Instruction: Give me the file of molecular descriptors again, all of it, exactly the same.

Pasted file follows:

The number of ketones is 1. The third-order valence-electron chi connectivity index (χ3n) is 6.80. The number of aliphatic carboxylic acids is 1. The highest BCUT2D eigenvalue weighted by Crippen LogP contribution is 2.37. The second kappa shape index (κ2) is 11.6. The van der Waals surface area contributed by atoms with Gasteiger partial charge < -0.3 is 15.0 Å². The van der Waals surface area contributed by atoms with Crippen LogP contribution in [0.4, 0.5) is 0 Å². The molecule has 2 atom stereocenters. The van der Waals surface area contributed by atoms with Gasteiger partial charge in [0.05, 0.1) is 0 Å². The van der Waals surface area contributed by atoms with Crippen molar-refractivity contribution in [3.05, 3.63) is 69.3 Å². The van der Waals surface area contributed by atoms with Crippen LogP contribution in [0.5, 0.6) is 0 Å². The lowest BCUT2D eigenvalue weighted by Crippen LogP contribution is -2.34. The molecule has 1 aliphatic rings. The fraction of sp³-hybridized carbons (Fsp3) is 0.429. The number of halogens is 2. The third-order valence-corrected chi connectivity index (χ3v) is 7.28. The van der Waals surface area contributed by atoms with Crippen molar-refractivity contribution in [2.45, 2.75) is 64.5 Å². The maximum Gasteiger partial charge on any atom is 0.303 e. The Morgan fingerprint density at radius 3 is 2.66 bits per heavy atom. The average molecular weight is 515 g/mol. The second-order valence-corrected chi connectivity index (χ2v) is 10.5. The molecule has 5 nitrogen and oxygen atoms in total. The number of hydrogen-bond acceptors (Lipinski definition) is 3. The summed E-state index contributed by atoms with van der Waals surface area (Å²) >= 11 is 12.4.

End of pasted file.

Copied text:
The number of ketones is 1. The third-order valence-electron chi connectivity index (χ3n) is 6.80. The number of aliphatic carboxylic acids is 1. The highest BCUT2D eigenvalue weighted by Crippen LogP contribution is 2.37. The second kappa shape index (κ2) is 11.6. The van der Waals surface area contributed by atoms with Gasteiger partial charge < -0.3 is 15.0 Å². The van der Waals surface area contributed by atoms with Crippen LogP contribution in [0.4, 0.5) is 0 Å². The molecule has 2 atom stereocenters. The van der Waals surface area contributed by atoms with Gasteiger partial charge in [0.05, 0.1) is 0 Å². The van der Waals surface area contributed by atoms with Crippen molar-refractivity contribution in [3.05, 3.63) is 69.3 Å². The van der Waals surface area contributed by atoms with Crippen LogP contribution in [0.5, 0.6) is 0 Å². The lowest BCUT2D eigenvalue weighted by Crippen LogP contribution is -2.34. The molecule has 1 aliphatic rings. The fraction of sp³-hybridized carbons (Fsp3) is 0.429. The number of halogens is 2. The third-order valence-corrected chi connectivity index (χ3v) is 7.28. The van der Waals surface area contributed by atoms with Crippen molar-refractivity contribution in [2.45, 2.75) is 64.5 Å². The maximum Gasteiger partial charge on any atom is 0.303 e. The Morgan fingerprint density at radius 3 is 2.66 bits per heavy atom. The average molecular weight is 515 g/mol. The second-order valence-corrected chi connectivity index (χ2v) is 10.5. The molecule has 5 nitrogen and oxygen atoms in total. The number of hydrogen-bond acceptors (Lipinski definition) is 3. The summed E-state index contributed by atoms with van der Waals surface area (Å²) >= 11 is 12.4.